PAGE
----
Yet, Qatar’s public support was not enough for Turkey. This is because the Qatari leadership did not realize that Turkey was not only undertaking a military operation, but also facing a major international public relations crisis — quite possibly the worst in its history. Throughout the whole drama leading international media outlets strongly and passionately supported not Turkey, but the YPG. Trump’s decision to green light the Turkish military operation was widely portrayed as a betrayal of the Kurds and a move that would hasten the re-emergence of ISIS, while Turkey was accused of carrying out ethnic cleansing against the Kurds and mistreating Syrian refugees.

Given the strong bond Turkey has developed with Qatar, Ankara expected Doha to mobilize its media power to provide support, especially Al Jazeera English, which could convey Turkey’s legitimate concerns to the English-speaking international community.

But that did not happen. Instead, according to the Daily Sabah editorial, Al Jazeera English spread “anti-Turkey propaganda. Under the pretext of independent and objective journalism the network has succumbed to bias and fake news to misportray known terrorists and fugitives from law as oppressed activists.” The editorial went on to add that, “jumping on the Western media’s Turkey-bashing bandwagon, the network smeared last month’s Turkish operation into northeastern Syria with Operation Peace Spring with the PKK terrorist organization’s talking points.”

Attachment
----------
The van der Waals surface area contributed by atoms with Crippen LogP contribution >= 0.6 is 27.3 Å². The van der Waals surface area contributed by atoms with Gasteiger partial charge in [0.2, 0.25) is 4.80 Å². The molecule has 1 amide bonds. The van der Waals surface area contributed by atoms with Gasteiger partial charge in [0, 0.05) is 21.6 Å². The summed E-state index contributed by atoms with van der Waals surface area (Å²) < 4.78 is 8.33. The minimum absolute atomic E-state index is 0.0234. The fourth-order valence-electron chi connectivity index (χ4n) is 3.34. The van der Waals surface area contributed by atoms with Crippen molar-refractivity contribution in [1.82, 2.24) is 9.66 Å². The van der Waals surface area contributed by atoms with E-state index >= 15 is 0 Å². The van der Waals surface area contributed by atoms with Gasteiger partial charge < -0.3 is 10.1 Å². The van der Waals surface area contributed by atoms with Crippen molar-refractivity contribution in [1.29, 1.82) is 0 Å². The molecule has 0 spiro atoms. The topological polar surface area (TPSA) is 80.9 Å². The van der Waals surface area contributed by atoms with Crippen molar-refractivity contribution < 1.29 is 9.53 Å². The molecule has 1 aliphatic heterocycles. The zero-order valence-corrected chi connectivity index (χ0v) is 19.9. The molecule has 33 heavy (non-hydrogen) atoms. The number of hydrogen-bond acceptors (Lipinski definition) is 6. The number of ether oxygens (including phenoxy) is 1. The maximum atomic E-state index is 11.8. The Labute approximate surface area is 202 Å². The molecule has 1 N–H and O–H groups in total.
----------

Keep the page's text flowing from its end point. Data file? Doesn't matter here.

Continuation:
It is hard to believe, however, that the Qatari leadership would have encouraged Al Jazeera English to cover Turkey’s military operation in such a fashion. While the Qatari leadership has certain redlines and Al Jazeera English is mindful not to cross them, Turkey’s extreme sensibilities are not yet among them.

In fact, the Daily Sabah editorial seemed aware of this and did not directly accuse the Qatari leadership, but rather “a small group of people” within the network and demanded they be removed. Given Turkey’s strategic importance for Qatar, it would not be surprising if the Qatari leadership were to take some conciliatory measures to address Turkish concerns. The extent of these measures, however, is yet to be seen.


Birol Baskan is a non-resident scholar at the Middle East Institute and the author of Turkey and Qatar in the Tangled Geopolitics of the Middle East (Palgrave, 2016). The views he expresses are strictly his own.

Photo by Mustafa Kamaci/Anadolu Agency via Getty Images